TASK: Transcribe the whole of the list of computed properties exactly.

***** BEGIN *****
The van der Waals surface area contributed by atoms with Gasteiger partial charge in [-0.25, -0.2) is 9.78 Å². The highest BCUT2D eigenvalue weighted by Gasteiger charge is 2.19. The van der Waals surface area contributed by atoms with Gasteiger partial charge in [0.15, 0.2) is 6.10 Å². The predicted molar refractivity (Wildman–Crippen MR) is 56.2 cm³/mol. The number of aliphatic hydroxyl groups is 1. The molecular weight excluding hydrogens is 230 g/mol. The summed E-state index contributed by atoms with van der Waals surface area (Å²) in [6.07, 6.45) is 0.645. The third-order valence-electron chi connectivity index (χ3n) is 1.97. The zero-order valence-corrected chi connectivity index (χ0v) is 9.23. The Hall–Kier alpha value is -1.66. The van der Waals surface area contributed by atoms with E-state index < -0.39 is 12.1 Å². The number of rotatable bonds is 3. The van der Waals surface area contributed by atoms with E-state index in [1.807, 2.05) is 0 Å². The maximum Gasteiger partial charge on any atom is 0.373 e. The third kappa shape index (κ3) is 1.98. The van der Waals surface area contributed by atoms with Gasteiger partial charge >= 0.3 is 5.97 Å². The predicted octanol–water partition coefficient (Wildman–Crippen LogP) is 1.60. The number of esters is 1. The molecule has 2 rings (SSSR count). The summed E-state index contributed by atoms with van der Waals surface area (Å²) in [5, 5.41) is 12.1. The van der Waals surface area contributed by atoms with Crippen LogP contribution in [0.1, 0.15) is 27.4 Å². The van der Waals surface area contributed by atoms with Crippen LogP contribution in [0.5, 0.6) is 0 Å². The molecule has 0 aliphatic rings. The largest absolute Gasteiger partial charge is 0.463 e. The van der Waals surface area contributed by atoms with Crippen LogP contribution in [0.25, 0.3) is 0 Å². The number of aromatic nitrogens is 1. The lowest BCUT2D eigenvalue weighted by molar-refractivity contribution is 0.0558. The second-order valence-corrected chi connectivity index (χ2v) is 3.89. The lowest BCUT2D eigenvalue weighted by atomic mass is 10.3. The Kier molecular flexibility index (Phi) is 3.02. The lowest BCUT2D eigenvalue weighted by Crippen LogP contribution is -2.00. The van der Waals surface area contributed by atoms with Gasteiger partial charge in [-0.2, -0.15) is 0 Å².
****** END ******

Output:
The van der Waals surface area contributed by atoms with Gasteiger partial charge in [-0.25, -0.2) is 9.78 Å². The highest BCUT2D eigenvalue weighted by Gasteiger charge is 2.19. The van der Waals surface area contributed by atoms with Gasteiger partial charge in [0.15, 0.2) is 6.10 Å². The predicted molar refractivity (Wildman–Crippen MR) is 56.2 cm³/mol. The number of aliphatic hydroxyl groups is 1. The molecular weight excluding hydrogens is 230 g/mol. The summed E-state index contributed by atoms with van der Waals surface area (Å²) in [6.07, 6.45) is 0.645. The third-order valence-electron chi connectivity index (χ3n) is 1.97. The zero-order valence-corrected chi connectivity index (χ0v) is 9.23. The Hall–Kier alpha value is -1.66. The van der Waals surface area contributed by atoms with E-state index < -0.39 is 12.1 Å². The number of rotatable bonds is 3. The van der Waals surface area contributed by atoms with E-state index in [1.807, 2.05) is 0 Å². The maximum Gasteiger partial charge on any atom is 0.373 e. The third kappa shape index (κ3) is 1.98. The van der Waals surface area contributed by atoms with Gasteiger partial charge >= 0.3 is 5.97 Å². The predicted octanol–water partition coefficient (Wildman–Crippen LogP) is 1.60. The number of esters is 1. The molecule has 2 rings (SSSR count). The summed E-state index contributed by atoms with van der Waals surface area (Å²) in [5, 5.41) is 12.1. The van der Waals surface area contributed by atoms with Crippen LogP contribution in [0.1, 0.15) is 27.4 Å². The van der Waals surface area contributed by atoms with Crippen LogP contribution in [0.5, 0.6) is 0 Å². The molecule has 0 aliphatic rings. The largest absolute Gasteiger partial charge is 0.463 e. The van der Waals surface area contributed by atoms with Crippen LogP contribution in [0.25, 0.3) is 0 Å². The number of aromatic nitrogens is 1. The lowest BCUT2D eigenvalue weighted by molar-refractivity contribution is 0.0558. The second-order valence-corrected chi connectivity index (χ2v) is 3.89. The lowest BCUT2D eigenvalue weighted by atomic mass is 10.3. The Kier molecular flexibility index (Phi) is 3.02. The lowest BCUT2D eigenvalue weighted by Crippen LogP contribution is -2.00. The van der Waals surface area contributed by atoms with Gasteiger partial charge in [-0.2, -0.15) is 0 Å².